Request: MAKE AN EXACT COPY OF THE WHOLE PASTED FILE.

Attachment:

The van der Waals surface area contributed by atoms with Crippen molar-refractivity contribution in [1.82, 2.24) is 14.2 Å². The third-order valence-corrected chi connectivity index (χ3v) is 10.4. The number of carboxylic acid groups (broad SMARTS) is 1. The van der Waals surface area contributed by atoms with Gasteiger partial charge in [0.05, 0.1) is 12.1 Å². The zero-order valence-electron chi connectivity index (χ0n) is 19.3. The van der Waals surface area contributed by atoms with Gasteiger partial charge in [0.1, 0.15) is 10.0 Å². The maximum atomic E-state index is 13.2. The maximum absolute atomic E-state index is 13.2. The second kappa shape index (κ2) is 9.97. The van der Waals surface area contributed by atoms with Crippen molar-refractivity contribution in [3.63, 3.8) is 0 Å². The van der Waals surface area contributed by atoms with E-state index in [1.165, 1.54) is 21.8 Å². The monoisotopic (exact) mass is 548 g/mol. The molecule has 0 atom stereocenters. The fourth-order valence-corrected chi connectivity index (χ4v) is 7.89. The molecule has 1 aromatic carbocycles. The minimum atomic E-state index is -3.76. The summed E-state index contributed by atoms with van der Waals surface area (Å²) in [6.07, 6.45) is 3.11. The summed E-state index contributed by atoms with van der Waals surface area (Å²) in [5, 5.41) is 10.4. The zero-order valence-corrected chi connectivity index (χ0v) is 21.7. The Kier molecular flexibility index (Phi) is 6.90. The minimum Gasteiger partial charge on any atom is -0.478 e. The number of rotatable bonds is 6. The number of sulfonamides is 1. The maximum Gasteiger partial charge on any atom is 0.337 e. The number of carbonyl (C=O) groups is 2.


The van der Waals surface area contributed by atoms with Crippen molar-refractivity contribution in [1.82, 2.24) is 14.2 Å². The third-order valence-corrected chi connectivity index (χ3v) is 10.4. The number of carboxylic acid groups (broad SMARTS) is 1. The van der Waals surface area contributed by atoms with Gasteiger partial charge in [0.05, 0.1) is 12.1 Å². The zero-order valence-electron chi connectivity index (χ0n) is 19.3. The van der Waals surface area contributed by atoms with Gasteiger partial charge in [0.1, 0.15) is 10.0 Å². The maximum atomic E-state index is 13.2. The maximum absolute atomic E-state index is 13.2. The second kappa shape index (κ2) is 9.97. The van der Waals surface area contributed by atoms with Crippen molar-refractivity contribution in [3.63, 3.8) is 0 Å². The van der Waals surface area contributed by atoms with E-state index in [1.165, 1.54) is 21.8 Å². The monoisotopic (exact) mass is 548 g/mol. The molecule has 0 atom stereocenters. The fourth-order valence-corrected chi connectivity index (χ4v) is 7.89. The molecule has 1 aromatic carbocycles. The minimum atomic E-state index is -3.76. The summed E-state index contributed by atoms with van der Waals surface area (Å²) in [6.07, 6.45) is 3.11. The summed E-state index contributed by atoms with van der Waals surface area (Å²) in [5, 5.41) is 10.4. The zero-order valence-corrected chi connectivity index (χ0v) is 21.7. The Kier molecular flexibility index (Phi) is 6.90. The minimum Gasteiger partial charge on any atom is -0.478 e. The number of rotatable bonds is 6. The number of sulfonamides is 1. The maximum Gasteiger partial charge on any atom is 0.337 e. The number of carbonyl (C=O) groups is 2.